Hand Animating the Faces in The Last of Us Part I

Since announcing The Last of Us Part I, Naughty Dog has shared two side-by-side character comparison clips; first one of Tess and then one of Joel. These are great comparisons that emphasize the new character models, lighting, and environment detail. They look less shiny and young and more like 40ish-year-old smugglers in a post-apocalyptic Boston.

The game is using the exact same performances from the original game. The nuances gained in these new models and animations convey way more subtly. Watching these clips, I remembered that the original game, while using mocap for movement and performances, did not use facial capture. The faces were hand-animated.

“We don’t do facial capture. We don’t track eye movements on stage. It’s just the motion capture data. Everything that you see on the faces is hand keyed. You can see this is all her mo-cap data. And so when I am doing something like this I go back and forth to performances she was giving and I watch just this section over and over and over again.” – Marianne Hayden

My brain then wonders, “Is Naughty Dog re-hand-animating these faces?” Thankfully, Neil Druckmann addressed this during the reveal at Summer Game Fest.

“Yeah, actually we came up with a process were we could take the original animation that we did for the faces and kind of like retarget it on these new rigs that have a lot more fidelity. Animators went back and – [Geoff interrupts about side-by-side shots] everything is rebuilt from the ground up. The same art director re-art-directed the whole thing from the ground up. But the great thing about these faces is that they’re closer to the original performance. All the animators went and studied those videos and got it closer to what you [Ashley Johnson and Troy Baker] did on set then we could have achieve before.”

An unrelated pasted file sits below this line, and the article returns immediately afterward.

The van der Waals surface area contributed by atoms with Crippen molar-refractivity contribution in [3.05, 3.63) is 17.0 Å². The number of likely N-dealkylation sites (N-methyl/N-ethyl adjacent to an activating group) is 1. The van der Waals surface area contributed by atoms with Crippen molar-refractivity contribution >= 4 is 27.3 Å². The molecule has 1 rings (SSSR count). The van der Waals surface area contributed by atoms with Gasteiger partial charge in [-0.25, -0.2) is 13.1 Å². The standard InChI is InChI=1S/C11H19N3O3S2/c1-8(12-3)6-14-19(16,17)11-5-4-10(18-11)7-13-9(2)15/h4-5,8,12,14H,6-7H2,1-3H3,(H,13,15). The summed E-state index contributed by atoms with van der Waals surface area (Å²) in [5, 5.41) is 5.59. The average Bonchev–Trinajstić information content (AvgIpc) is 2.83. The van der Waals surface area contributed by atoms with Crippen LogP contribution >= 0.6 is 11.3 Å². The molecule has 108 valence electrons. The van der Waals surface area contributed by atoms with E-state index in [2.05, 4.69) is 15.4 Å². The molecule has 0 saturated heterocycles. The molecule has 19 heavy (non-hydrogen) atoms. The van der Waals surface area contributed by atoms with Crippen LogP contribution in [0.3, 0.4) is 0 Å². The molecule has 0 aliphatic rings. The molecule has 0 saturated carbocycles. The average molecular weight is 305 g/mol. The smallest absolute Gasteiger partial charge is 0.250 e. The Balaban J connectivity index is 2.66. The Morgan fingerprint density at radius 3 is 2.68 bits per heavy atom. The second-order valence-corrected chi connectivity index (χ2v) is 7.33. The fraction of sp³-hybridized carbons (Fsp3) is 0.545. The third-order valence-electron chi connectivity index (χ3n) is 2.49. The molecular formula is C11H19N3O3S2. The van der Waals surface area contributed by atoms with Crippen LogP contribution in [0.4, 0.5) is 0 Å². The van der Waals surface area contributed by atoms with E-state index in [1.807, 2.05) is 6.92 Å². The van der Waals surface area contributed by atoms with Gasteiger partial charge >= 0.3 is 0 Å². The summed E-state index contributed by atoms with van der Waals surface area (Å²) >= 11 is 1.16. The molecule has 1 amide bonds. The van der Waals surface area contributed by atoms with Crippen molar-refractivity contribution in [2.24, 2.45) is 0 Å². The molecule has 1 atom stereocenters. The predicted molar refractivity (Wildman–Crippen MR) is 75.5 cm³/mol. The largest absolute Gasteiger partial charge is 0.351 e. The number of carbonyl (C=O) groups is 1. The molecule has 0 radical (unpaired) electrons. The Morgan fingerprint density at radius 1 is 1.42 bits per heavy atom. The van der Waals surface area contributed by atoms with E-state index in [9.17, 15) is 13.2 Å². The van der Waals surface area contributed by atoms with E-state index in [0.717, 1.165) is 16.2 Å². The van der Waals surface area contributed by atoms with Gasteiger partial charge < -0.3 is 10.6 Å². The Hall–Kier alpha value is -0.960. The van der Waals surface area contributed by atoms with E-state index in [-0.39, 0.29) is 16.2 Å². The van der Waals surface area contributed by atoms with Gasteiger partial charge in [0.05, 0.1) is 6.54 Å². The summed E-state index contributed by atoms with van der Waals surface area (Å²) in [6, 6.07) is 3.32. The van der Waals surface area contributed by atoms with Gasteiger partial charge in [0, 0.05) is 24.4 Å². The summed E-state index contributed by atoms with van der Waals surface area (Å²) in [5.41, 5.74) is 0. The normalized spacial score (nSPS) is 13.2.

To me, a person with zero programming experience, it sounds like the studio is taking the facial animation data from the PS3/4 game and pointing it to these new PS5 character models. My brain imagines that skeleton song: the PS3 eyes are connected to the PS5 eyes.

It’s much catchier in my head.

Then, just like they did in the early teens, the animators studied the facial reference footage of the performances to give us the results we see today. Wild to see techniques used two hardware generations ago be adapted to modern development practices, but still have that human touch of hand animation.

Another note on these particular comparison shots: They are presented at 720p resolution. That’s the native resolution of the PS3 version. Part I likely will have a native 4K output option – nine times the amount of pixels. Toss in inherent compression from web video and the PS5 shots here are being crushed from their native performance. The clips do say that the PS3 clip was captured on said console. I wonder how much we are missing solely from the compression.

One more fun tidbit: According to Naughty Dog Senior Editor Samuel Prince, any clips longer than seven seconds have to go through the ESRB.